Everybody wants the dream to happen to them. And every entrepreneur — I don’t care who you are or how long you’ve been at it — longs for that day when unsolicited investor interest comes knocking and suddenly a game-changing idea becomes a funded reality.
Sure. It happens in real life. VERY Rarely. But it seems like it happens a lot. All it takes is a quick read through one day of TechCrunch’s twitter feed to make it feel like anyone can attract a little Sand Hill Road interest and parlay that into a quick few million dollars of runway.
But what happens more often is just a mirage. Shady investment opportunities can come in all shapes and sizes, and they can strike any kind of venture at any time.
Lately, they’re getting more sophisticated. So much so that sometimes even I can’t tell the wild goose chases from the honest-to-goodness opportunities.
But you can. Here’s how.
Proper investor research isn’t always enough
Look. You don’t have time to chase investment. Even real, accredited-investor-backed opportunities take tons of time and mental energy to drag across the finish line. That’s time and energy not spent building a better product, forging a broader market, or maintaining the head start on your inevitable competition.
In a recent issue of Teaching Startup (#85), I answered a broad question about investor research and the right way to get started with a fundraise, covering everything from tracking tools to cap tables to relationship advice.
In the answer, I told a quick anecdote about just having received an inbound investment opportunity for Teaching Startup itself (and since I wrote that answer, another completely different opportunity showed up in my inbox). And I couldn’t tell, even after 15 (wasted) minutes, whether these meeting requests were the real thing or not.
I know what scams look like. I know what programs-posing-as-VC-that-aren’t-quite-scams look like. But I also know smart entrepreneurs who have fallen for scams and others who have wasted months chasing investors who ended up not having the resources they claimed to have.
The trend I’m seeing recently — marked by all the emails that have come across my radar over the last few months — is kinda new.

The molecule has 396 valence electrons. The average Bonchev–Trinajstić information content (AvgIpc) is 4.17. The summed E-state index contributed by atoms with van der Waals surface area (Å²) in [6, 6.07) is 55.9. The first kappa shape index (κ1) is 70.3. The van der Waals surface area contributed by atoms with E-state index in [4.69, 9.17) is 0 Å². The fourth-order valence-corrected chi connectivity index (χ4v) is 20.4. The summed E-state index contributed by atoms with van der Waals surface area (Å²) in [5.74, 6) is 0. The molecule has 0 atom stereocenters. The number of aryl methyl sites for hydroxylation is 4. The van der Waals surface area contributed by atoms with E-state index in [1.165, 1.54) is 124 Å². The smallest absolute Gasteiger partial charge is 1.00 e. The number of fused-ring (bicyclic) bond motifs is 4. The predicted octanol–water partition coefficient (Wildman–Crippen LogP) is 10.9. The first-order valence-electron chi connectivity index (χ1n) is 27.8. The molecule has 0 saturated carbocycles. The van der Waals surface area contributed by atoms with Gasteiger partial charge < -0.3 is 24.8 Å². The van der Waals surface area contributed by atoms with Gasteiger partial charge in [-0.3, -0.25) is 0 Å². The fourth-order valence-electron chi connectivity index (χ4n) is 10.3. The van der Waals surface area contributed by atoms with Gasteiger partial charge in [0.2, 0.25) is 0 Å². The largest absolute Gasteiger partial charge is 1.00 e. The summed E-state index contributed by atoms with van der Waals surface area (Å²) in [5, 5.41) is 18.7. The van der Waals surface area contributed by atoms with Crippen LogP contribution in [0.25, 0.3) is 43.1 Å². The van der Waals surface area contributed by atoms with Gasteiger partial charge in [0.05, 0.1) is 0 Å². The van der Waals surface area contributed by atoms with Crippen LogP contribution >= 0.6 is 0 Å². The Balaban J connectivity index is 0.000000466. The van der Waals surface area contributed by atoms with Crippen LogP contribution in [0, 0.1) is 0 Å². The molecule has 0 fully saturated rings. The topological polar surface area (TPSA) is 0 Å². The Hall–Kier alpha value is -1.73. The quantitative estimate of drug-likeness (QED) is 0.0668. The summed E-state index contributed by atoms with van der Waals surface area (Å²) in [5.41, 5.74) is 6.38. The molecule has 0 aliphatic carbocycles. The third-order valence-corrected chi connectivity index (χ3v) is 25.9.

What I’m seeing now makes me think there’s an outbound marketing machine being built up to lure in all these new post-pandemic startups springing up over the last year. I’m fighting as hard as I can to get real information out there to newcomers, but it isn’t easy. Honesty takes time. Scams take a couple clicks.
Some warning signs
One of the common signs I’m seeing is an emphasis on the word “partnership.” Now, I’ve heard the term “partnership” used by reputable investors to describe how they want to paint the investment relationship, but it reaches overkill in this messaging. It makes me think what’s being pitched is more about the journey to get the funding than the funding.
The folks sending the emails are not general partners or associates, they’re vice presidents, development executives, analysts, or some other vague title that seems like it might come with check-writing authority, but in a court of law that could probably be denied.
There’s almost always some implication (usually not direct talk) of a program. It could be something to do with incubation, connections, networking, introductions, coaching, whatever — just something to eventually get into my wallet. But like I said, it’s hinted, not direct.
Here’s your single best defence
Like 98% of time, I believe inbound investment interest is bad news, but what about that other 2%, right? How do you protect yourself without throwing the proverbial investment baby out with the scammy dirty bathwater?
Start asking questions. In fact, you can probably reach maximum efficiency by asking this question first and foremost:
What exactly is it about my company that made it seem so attractive to them and their team?
And that’s it. If you send them that question and a quick thank you, a couple things might happen:
- You’ll never get a response back because it’s a volume game and they’ll just move on to the next sucker — er, entrepreneur.
- They’ll tell you something that’s completely out of phase with what your positioning and messaging tells the world, meaning they have no idea what you do.
- You’ll get some feedback about your startup.
All of those are good things. They save you time and might even offer you a window into your business that you weren’t already looking through.
If you’re still having trouble trying to figure out how legit they are. Ask these two questions next:
What’s your timeframe for investment?
What was your most recent investment?
You’re looking for clues about their process and their recent track record. This should help smoke out the pseudo-incubators and that weird gaggle of folks who like to play angel but don’t write checks.
Look, there’s a reason they call that show Shark Tank (and please, don’t take any business advice from Shark Tank). Startup investing is a cutthroat business not prone to unearthing hidden gems.
But every scam takes two parties to pull off: The person spinning the lies and the person who wants those lies to be true.
Make sure you get to the truth before you take the meeting.
Joe Procopio is a multi-exit, multi-failure entrepreneur. He is the founder of startup advice project TeachingStartup.com and is the Chief Product Officer of mobile vehicle care and maintenance startup Get Spiffy. You can read all his posts at joeprocopio.com
If you want more direct advice and answers, look into Teaching Startup.